For the past five years, Steven has been shoveling advice at singleape.com. The following is a weekly selection for the readers of The Huffington Post. Feel free to give opinion or send in your own questions.
My boyfriend broke up with me on New Years Eve. We were together for a year and even though we had some rough patches I hardly saw this coming. Just the week prior, I spent Christmas day with him and his family, and a few days before we were talking and laughing. Our mutual friends are all shocked and have even said that the last time they saw us (a few weeks before the break up) we looked happy and in love.
Although I've been through breakups before, I'm devastated and can't see how I will get over him. I thought this guy was different, and someone I could see committing to in the future. He was terribly cold to me over the phone (yes he broke up with me via phone) saying that he didn't want any contact from me nor did he want to be friends with me. He gave me a lot of excuses but he basically said he was unhappy with his life, unhappy with me, and wanted to focus on himself.
I had no idea he felt so strongly, and I'm terribly confused and hurt. I don't know how to get over him or how to not have hope for us getting back together. I'm just so torn up about how things are now, and how he's moving on. How do I get past this?
Having her move out while I was at work seemed like an awesome idea at the time, but rolling home late at night to an empty house was a shock. On the table in the living room she'd left a photo booth picture of the two of us smiling on some boozy evening when forever seemed like more than "until today." I tried to be sad but was too exhausted from the past week's drama to muster a tear, even catching myself faking it for a minute or two before the absurdity of that action caught hold. Compounding the emotional emptiness was the fact that with her stuff gone, the visual representation of our relationship was overwhelming. The bedroom and living room were completely empty -- except for a dirty couch and table she didn't want -- and everything I owned was packed floor to ceiling in "my room" as if I was the 13-year-old son whose junk was better tucked away. Sitting alone in a house that now possesed the echo-y acoustical footprint of an available rental unit, I did what any respectable-yet-spent dumpee would have done given the same situation: I tore the photo booth picture to shreds.
I honestly can't remember how the next few weeks and months played out except for the fact that I had visitors. In fact, that summer I had visitors almost every weekend, culminating with the friend who visited in October and proceeded to have a nervous breakdown on my couch after his car was stolen on his birthday. It turned out the car was never stolen, he actually just forgot where he parked it because the fog of life was just that thick for him. When he finally went home for Thanksgiving, his dad surprised him with a field trip to the local mental institution where he lived for the next few months. Luckily, I wasn't that bad off. Actually, not even close. After she left I realized rather quickly that I didn't need her and was actually much better off. I'm not sure if this was reality or a deeply ingrained human survival mechanism, but in the end, does it really matter? All that I cared about was the fact that time had healed most wounds while friends, fun, and freedom took care of the rest.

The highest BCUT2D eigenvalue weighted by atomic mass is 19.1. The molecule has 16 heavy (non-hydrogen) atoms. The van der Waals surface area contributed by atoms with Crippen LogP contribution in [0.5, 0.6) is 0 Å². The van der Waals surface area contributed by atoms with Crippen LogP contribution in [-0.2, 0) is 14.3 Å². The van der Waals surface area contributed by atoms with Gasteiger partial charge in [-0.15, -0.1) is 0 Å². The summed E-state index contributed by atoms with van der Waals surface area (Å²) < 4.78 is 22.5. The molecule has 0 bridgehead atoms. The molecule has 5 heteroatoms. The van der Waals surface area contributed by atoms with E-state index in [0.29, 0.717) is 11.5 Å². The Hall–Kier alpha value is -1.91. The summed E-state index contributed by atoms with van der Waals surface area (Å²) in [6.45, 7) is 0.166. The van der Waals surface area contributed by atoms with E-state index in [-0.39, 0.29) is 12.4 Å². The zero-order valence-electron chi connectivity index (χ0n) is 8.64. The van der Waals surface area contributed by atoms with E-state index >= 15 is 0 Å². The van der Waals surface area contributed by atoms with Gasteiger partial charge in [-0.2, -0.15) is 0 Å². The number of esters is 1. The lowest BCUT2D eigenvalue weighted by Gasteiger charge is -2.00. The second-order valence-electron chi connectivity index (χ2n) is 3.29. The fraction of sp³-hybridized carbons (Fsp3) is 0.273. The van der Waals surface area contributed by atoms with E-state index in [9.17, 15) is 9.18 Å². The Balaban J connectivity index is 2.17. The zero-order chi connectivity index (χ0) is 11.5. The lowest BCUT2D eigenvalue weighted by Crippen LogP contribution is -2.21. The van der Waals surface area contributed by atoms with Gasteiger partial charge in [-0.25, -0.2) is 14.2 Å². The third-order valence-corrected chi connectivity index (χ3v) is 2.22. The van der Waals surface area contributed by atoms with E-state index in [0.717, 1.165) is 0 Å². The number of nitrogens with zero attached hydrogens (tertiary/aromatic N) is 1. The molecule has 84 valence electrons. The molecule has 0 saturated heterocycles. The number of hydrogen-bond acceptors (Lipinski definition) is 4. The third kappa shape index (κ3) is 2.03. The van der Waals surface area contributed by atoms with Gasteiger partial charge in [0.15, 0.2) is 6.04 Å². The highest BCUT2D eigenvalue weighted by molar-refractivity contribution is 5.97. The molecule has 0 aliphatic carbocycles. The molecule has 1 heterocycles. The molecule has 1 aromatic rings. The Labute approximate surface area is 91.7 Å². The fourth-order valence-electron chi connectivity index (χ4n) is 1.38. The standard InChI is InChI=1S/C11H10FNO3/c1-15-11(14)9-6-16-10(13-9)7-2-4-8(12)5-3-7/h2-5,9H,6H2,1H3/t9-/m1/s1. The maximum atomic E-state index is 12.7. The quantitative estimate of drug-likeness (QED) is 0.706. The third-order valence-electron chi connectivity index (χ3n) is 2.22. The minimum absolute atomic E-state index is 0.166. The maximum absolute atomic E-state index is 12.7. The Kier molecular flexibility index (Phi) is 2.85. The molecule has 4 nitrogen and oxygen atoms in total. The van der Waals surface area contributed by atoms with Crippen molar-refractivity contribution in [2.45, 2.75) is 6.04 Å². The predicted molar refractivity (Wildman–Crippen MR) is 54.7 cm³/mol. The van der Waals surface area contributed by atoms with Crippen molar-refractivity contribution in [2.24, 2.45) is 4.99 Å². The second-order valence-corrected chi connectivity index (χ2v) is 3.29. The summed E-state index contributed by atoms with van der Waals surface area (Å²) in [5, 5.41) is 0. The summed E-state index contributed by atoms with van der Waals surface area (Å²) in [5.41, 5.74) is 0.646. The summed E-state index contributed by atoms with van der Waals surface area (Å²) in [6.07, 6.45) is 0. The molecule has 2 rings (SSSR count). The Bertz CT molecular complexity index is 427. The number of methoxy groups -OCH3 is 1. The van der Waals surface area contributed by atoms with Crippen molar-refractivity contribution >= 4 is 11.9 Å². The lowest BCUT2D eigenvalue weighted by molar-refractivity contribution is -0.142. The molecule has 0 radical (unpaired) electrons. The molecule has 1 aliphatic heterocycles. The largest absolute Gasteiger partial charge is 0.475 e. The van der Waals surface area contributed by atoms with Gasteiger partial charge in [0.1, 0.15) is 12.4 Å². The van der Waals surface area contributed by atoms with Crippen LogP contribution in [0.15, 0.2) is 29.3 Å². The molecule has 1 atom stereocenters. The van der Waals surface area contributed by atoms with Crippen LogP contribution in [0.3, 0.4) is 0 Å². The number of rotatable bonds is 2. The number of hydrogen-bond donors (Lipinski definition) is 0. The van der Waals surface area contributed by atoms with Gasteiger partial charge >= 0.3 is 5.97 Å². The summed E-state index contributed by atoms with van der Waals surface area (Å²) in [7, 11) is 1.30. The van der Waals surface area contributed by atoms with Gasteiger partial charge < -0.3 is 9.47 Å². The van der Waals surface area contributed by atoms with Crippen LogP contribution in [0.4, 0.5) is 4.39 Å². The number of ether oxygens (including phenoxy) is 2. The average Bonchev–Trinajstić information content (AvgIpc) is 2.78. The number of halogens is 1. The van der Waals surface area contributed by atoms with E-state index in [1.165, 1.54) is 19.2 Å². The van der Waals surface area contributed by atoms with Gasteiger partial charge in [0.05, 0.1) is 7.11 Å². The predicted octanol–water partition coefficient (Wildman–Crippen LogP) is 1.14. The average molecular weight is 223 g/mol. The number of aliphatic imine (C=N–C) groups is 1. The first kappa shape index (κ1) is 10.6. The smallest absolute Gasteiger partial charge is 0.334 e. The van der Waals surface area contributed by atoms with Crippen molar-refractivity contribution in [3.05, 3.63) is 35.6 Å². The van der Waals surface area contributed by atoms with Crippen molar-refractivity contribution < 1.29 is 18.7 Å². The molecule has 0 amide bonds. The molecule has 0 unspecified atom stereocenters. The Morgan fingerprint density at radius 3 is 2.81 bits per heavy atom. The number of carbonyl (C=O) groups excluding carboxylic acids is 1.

Life has a funny way of balancing itself out like that. Given a healthy dose of perspective I saw what she had seen -- that we didn't really have much of a future together. Unfortunately, my faith in the world finding its level is unwavering so I knew what was eventually coming from her -- the try-and-get-back-together. It happened at an anniversary party at the restaurant I worked at. I had new friends, new crushes, new stories and a new life. Her friend confronted me in the hallway on my way to get another case of wine from the backroom and stated her case of why I should consider reconciliation. I wish I was the type who felt satisfaction from such change of events, but it just made me sad. "All that pain and drama for something you regret? What a waste."
I'm writing this because I don't know what else to say about your question that I haven't said a hundred times. All I can offer you is the promise that time and distance combined with friends and movement will eventually work its magic on you too. Not only because it can, but because it has to. Right now that seems like an impossibility, but with every day it'll get a little easier and maybe at some point you'll be listening to his friend begging your uninterested ears for his second chance. Remember, life really does always find its level. The trick is to offering flexibility, understanding, and acceptance until it does.
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